The Role of Continuous Glucose Data in Remote Patient Monitoring
Following Current Health’s partnership with CGM leader, Dexcom, our CMO, Dr Adam Wolfberg joined endocrinologist, Dr Egils Bogdanovics to host a webinar detailing the benefits of our newly combined platform.
If you are interested in learning how continuous glucose data can be used in remote monitoring of patients with diabetes, here are the key discussion points from this webinar:
Lack of clinical insight into patient recovery can result in hospital readmission
Recent research indicates 1 in 5 unplanned hospital readmissions within 30-days involve a patient who has diabetes either as a primary or coexisting condition. This challenge exists due to added complexity glucose instability adds during post-discharge care. Furthermore, when these patients get home, there hasn’t historically been an easy way to monitor at-home glucose readings, medication adherence, insulin intake, diet and exercise, making it hard to identify and solve preventable problems.
Diabetes and CHF present further healthcare challenges at home
It is reported that the prevalence of heart failure in patients with type 2 diabetes is four times greater compared with the general population. While both conditions are individually associated with considerable morbidity and mortality, the combination worsens adverse outcomes, quality of life and cost of treatment. In fact, the risk of hospitalization for heart failure patients with diabetes is 50% greater compared to patients with a single diagnosis. One of the key contributors to this is poor diabetic control, therefore, to address this challenge, it’s essential that health providers deliver acute care at home to help maintain safe glucose levels.
A continuous and multi-vital sign monitoring solution can significantly improve post-discharge care
With the addition of Dexcom’s G6 continuous glucose monitor to Current Health’s platform, healthcare teams now have access to patients’ blood glucose levels alongside their core vitals data, weight, food logs and self-reported symptom information – all of which are captured from the patient when they are at home.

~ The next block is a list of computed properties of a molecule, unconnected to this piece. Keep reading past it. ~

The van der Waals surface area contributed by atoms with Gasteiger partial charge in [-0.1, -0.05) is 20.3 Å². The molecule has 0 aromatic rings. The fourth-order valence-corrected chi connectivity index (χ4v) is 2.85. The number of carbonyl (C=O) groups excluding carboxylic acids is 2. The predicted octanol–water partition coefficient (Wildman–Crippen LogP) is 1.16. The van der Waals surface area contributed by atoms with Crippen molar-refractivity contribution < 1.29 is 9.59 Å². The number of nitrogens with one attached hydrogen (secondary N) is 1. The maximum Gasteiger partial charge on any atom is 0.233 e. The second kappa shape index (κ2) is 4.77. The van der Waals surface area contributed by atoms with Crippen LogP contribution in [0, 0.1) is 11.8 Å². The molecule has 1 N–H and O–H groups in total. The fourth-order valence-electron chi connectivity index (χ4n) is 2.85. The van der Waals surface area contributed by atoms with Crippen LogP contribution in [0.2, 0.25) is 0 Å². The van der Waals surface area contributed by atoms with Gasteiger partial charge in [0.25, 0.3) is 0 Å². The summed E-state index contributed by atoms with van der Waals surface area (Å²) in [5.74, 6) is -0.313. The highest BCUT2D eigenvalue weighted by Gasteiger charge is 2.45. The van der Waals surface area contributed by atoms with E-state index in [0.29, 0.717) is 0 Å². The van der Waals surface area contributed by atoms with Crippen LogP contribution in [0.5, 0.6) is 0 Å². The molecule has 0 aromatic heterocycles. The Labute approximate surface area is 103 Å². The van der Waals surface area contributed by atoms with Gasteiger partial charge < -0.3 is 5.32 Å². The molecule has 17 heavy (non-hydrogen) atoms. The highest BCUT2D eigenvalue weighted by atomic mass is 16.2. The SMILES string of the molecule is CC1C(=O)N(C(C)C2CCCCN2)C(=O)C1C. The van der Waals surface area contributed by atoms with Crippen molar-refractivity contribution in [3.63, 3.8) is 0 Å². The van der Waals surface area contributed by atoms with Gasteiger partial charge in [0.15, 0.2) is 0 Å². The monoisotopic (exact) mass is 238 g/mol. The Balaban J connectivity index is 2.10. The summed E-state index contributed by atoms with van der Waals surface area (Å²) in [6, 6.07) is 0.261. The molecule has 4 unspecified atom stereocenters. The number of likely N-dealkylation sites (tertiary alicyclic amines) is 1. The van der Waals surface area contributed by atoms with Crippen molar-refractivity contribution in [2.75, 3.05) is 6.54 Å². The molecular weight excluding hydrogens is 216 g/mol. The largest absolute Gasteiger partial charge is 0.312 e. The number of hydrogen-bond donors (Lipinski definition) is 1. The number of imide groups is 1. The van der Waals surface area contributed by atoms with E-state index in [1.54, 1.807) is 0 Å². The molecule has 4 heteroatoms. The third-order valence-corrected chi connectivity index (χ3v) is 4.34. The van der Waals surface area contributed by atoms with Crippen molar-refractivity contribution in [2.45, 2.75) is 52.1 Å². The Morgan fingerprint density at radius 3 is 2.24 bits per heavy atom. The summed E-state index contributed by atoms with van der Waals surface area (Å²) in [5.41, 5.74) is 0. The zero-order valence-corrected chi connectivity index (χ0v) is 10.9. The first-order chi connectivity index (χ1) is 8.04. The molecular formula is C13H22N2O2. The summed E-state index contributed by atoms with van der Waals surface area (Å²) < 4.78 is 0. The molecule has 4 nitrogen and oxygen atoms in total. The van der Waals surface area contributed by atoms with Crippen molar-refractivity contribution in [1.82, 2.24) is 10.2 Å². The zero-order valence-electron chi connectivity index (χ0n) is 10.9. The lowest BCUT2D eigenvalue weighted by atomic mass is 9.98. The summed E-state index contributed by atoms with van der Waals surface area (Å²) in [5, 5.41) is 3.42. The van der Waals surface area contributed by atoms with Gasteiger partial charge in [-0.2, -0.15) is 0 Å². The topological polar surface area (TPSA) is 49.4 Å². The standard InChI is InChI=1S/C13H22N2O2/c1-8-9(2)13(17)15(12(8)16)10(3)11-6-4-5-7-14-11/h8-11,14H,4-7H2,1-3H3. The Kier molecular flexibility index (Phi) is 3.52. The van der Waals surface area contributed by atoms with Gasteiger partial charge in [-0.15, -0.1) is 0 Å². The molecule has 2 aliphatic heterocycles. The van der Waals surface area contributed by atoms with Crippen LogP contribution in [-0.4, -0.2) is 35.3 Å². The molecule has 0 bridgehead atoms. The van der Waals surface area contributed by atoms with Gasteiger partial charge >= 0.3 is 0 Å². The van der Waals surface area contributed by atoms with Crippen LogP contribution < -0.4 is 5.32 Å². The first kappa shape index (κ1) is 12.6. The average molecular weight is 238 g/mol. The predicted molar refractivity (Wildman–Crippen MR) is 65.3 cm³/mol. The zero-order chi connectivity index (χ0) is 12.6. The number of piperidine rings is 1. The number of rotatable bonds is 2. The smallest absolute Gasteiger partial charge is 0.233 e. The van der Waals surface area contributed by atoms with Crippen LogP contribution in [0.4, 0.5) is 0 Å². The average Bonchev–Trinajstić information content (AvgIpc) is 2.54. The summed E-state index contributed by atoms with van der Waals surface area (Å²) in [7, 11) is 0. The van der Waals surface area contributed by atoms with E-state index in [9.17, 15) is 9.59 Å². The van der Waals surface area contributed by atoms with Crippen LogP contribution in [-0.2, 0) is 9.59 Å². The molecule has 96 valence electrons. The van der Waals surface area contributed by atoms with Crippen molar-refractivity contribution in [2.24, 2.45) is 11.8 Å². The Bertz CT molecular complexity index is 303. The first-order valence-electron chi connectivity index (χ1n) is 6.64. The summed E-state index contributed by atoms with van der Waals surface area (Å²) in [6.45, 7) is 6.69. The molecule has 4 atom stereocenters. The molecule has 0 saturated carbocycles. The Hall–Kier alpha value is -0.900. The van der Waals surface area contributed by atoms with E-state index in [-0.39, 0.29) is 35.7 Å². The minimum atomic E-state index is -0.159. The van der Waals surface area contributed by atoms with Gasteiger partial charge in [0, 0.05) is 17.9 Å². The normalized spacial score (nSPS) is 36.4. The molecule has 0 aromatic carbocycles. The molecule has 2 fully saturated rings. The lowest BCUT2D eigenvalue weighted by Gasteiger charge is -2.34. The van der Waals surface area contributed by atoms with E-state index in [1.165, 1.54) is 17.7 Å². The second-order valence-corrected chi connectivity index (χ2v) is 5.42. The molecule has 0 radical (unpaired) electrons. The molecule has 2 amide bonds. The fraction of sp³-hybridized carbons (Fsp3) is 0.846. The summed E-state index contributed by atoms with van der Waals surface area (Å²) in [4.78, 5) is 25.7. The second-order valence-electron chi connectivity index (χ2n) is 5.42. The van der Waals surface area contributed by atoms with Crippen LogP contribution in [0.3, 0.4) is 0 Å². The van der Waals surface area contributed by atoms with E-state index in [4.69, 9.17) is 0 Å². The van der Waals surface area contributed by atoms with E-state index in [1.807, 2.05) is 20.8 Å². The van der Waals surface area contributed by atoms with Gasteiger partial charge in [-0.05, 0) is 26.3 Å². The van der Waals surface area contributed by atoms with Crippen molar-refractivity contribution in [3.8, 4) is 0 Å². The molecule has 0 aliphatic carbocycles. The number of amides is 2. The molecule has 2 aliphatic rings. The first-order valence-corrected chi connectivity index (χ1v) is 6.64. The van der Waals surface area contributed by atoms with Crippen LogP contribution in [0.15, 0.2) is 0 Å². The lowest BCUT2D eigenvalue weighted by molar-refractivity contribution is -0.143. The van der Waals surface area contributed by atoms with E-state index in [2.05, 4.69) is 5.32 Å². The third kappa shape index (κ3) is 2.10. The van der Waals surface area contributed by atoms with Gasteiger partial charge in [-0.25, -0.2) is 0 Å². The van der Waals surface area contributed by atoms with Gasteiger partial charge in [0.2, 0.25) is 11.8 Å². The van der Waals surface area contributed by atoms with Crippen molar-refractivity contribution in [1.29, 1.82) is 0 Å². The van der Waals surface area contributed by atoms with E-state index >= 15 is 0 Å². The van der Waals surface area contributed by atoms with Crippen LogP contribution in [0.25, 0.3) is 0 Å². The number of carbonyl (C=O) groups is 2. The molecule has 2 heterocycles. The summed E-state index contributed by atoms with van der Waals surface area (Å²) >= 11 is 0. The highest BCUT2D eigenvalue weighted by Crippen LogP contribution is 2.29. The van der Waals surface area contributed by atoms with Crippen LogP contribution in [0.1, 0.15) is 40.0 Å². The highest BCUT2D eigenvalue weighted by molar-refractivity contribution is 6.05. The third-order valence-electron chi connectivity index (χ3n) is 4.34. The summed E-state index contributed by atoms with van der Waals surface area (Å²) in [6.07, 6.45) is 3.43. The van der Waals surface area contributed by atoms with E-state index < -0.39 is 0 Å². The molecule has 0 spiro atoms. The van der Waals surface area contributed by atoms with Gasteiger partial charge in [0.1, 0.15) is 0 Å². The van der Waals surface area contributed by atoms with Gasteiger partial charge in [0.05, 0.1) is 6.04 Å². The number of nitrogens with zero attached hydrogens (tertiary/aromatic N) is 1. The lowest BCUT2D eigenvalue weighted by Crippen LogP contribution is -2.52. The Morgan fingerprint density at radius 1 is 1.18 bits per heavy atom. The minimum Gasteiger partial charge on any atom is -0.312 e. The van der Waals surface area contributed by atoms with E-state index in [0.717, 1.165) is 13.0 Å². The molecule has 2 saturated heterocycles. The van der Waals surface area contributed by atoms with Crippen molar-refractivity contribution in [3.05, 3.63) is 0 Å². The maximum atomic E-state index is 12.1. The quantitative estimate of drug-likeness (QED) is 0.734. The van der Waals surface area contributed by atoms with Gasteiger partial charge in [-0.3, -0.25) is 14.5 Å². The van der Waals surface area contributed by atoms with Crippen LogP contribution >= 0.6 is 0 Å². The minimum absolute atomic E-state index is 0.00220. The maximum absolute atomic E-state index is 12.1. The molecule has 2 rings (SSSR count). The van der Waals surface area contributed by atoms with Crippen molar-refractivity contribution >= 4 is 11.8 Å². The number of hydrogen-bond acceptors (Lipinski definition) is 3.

With this integrated approach, clinicians gain the broadest possible picture of patient health allowing them to track patients’ recovery without having to wait until their follow up appointment, which can often be many weeks following discharge from hospital. Moreover, with continuous vitals and blood glucose capture, clinicians can identify health trends far sooner compared to spot-check based solutions. This permits proactive adjustments to be made to a patient’s post-acute care regimen which is highly beneficial when monitoring patients where changes to health status can happen rapidly.
Multi-parameter capture is also particularly beneficial when monitoring patients with multiple chronic conditions. For example, when monitoring patients with CHF and diabetes, teams can track CHF exacerbation symptoms such as weight increase, shortness of breath and hypertension in addition to their blood glucose levels.
With real-time insight into patient health, clinicians can spot deterioration early and intervene to avoid serious health issues
By spotting the early signs of health deterioration such as pulse and respiratory rate changes and derangement in glucose, serious hospitalization events such as diabetic ketoacidosis or hypoglycemia can be avoided. Interventions delivered by clinicians to stabilise their patient’s condition can include changing medications, adjusting insulin doses or engaging with the patient through video calls to make lifestyle and diet recommendations. By intervening in this way, re-hospitalization is avoided and clinical outcomes are improved.